Ayende @ Rahien

Oren Eini aka Ayende Rahien CEO of Hibernating Rhinos LTD, which develops RavenDB, a NoSQL Open Source Document Database.

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time to read 2 min | 374 words

I outlined the scenario in my previous post, and I wanted to focus on each scenario one at a time. We’ll start with the following simple map index:


In RavenDB 4.0, we have done a lot of work to make this scenario as fast as possible. In fact, this has been the focus of a lot of architectural optimizations. When running a simple index, we keep very few things in managed memory, and even those are relatively transient. Most of our data is in memory mapped files. That means, no high GC cost because we have very few objects getting pushed to Gen1/Gen2. Mostly, this is telling Lucene “open wide, please” and shoving as much data inside as we can.

So we are seeing much better performance overall. But that isn’t to say that we don’t profile (you always do). So here are the results of profiling a big index run:

And this is funny, really funny. What you are seeing there is that about 50% of our runtime is going into those two functions.

What you don’t know is why they are here. Here is the actual code for this:


The problem is that the write.Delete() can be very expensive, especially in the common case of needing to index new documents. So instead of just calling for it all the time, we first check if we have previously indexed this document, and only then we’ll delete it.

As it turns out, those hugely costly calls are still a very big perf improvement, but we’ll probably replace them with a bloom filter that can do the same job, but with a lot less cost.

That said, notice that the runtime cost of those two functions together is 0.4 ms under profiler. So while I expect bloom filter to be much better, we’ll certainly need to double check that, and again, only the profiler can tell.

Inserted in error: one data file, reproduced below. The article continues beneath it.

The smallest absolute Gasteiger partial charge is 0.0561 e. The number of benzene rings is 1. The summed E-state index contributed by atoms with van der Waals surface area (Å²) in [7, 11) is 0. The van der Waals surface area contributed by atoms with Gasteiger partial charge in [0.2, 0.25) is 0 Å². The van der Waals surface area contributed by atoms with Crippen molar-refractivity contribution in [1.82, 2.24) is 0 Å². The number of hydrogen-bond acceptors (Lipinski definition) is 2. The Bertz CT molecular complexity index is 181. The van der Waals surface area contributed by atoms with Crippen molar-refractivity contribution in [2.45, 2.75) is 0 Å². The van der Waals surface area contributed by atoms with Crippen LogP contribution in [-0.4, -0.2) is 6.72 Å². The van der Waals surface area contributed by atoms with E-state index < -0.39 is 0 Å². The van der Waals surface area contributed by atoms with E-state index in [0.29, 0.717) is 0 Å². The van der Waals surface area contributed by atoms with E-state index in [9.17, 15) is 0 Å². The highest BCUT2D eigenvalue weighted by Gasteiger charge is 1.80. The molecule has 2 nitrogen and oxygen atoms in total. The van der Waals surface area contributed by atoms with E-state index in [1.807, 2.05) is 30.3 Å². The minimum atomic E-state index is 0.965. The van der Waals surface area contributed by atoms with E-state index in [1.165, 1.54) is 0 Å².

time to read 5 min | 947 words

In this post, we are going to look at the relevant costs we have when testing out different indexes on the stack overflow data dump. In this case, we have the following two collections, and sample documents from each.


The first index we’ll look at is a simple full text index, simply mapping the users and asking to search over their data.


This index is pretty simple, both in how it works and what it would cause RavenDB to do. We do a simple scan over all the Users documents, and just index those two properties. Nothing much to see here, let  us move on.

Here we have a map/reduce index, over users, to see how many signups StackOverflow had per month.


This gets more interesting as a performance analysis goes. While a map only index just needs to spill everything to Lucene, and let it do its work (more on that later), a map/reduce index has to keep track of quite a lot of internal state. And as it runs out, the costs associated with the index vary according to what it does, and the access pattern it has.

In this case, we’re going to be scanning the users in roughly the order they were inserted into the database, and that would match pretty closely to the aggregation by the registration month. That means that this is likely to be a pretty cheap index, since we scan the data and it is mostly going to be naturally grouped along the same lines that we are going to group it. It means that the working set we’ll need for this index is going to be fairly small. Once we have passed by a particular month, we won’t be accessing it again.